August 14 – There’s a reason why the Hills of Monfumo are called the “Silent Hills.” It’s so peaceful there.

monfumo colli silenziosi asolo prosecco superiore

August 18 – You can really feel the heat. The bunches exposed to the sun are definitely warm.

August 21 – Meet Bepi, the guardian of our vineyard in Prà Grande in Monfumo.

guardiano vigna asolo prosecco monfumo

August 25 – We’re almost there. The harvest will begin soon.

rifrattometro asolo prosecco

August 28 – Our in-house wine expert!

August 29 – Yet another storm has us worried.



Venice and its favorite wine: Prosecco, of course!

Venice and the Venetians love Prosecco. And there’s a reason why.

Anyone who has spent time in Venice, the city on the lagoon, knows that Prosecco is the city’s favorite wine.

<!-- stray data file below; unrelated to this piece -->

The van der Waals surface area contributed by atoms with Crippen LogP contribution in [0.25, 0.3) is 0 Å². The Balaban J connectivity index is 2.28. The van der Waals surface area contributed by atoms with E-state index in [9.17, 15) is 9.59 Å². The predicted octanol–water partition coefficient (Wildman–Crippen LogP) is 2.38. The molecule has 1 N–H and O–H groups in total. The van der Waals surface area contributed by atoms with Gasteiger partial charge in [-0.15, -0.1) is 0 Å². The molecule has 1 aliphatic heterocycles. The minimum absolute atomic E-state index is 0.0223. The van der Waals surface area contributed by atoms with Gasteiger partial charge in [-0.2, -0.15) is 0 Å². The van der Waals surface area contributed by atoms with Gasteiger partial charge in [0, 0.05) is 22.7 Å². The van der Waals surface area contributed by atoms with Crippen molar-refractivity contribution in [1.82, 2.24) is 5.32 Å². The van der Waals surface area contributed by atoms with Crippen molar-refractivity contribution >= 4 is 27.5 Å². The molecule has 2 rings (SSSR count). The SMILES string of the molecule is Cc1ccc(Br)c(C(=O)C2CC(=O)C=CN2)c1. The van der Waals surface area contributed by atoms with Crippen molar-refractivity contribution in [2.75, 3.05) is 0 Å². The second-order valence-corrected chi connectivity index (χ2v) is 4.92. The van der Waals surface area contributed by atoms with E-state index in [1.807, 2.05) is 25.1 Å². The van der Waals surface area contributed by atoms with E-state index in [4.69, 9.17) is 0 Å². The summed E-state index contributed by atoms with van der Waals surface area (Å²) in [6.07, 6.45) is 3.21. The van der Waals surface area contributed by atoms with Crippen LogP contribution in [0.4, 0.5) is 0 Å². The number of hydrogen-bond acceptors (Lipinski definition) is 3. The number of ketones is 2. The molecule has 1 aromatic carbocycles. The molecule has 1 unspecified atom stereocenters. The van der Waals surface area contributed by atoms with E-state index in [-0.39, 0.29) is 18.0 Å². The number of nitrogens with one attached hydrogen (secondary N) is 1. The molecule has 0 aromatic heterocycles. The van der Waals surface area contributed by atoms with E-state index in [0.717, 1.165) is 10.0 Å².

Venice cuisine, not surprisingly, is based on seafood. And Prosecco, with its fresh aromas and classic salty flavors, is the ideal pairing for salty fish and seafood. Whether we’re talking about fried gobies (a Venetian classic), cuttlefish risotto, frutti di mare (assorted shellfish and seafood), soft-shell crabs, or any of the wide varieties of food from the sea, Prosecco is a traditional and delicious pairing for the dishes.

But there’s also a historic reason why Prosecco is the city’s most popular wine.

One of the reasons is that historically, Venice has always been a party town. Ever since the Middle Ages, it’s been a vacation and tourist destination thanks to its spectacular views, its beautiful architecture, and its rich collection of art works. Napoleon famously called Piazza San Marco “the most beautiful” square in Europe. And for good reason!

With its low alcohol and bubbly nature, Prosecco makes for the perfect wine for celebration and relaxation.

But perhaps the most significant reason why Prosecco became the city’s semi-official wine is that Venice lies not far from the mouth of the Piave river. The Piave made it possible to bring tree trunks down to the area from the saw mills to the north. They needed the lumber to shore up the islands over the centuries.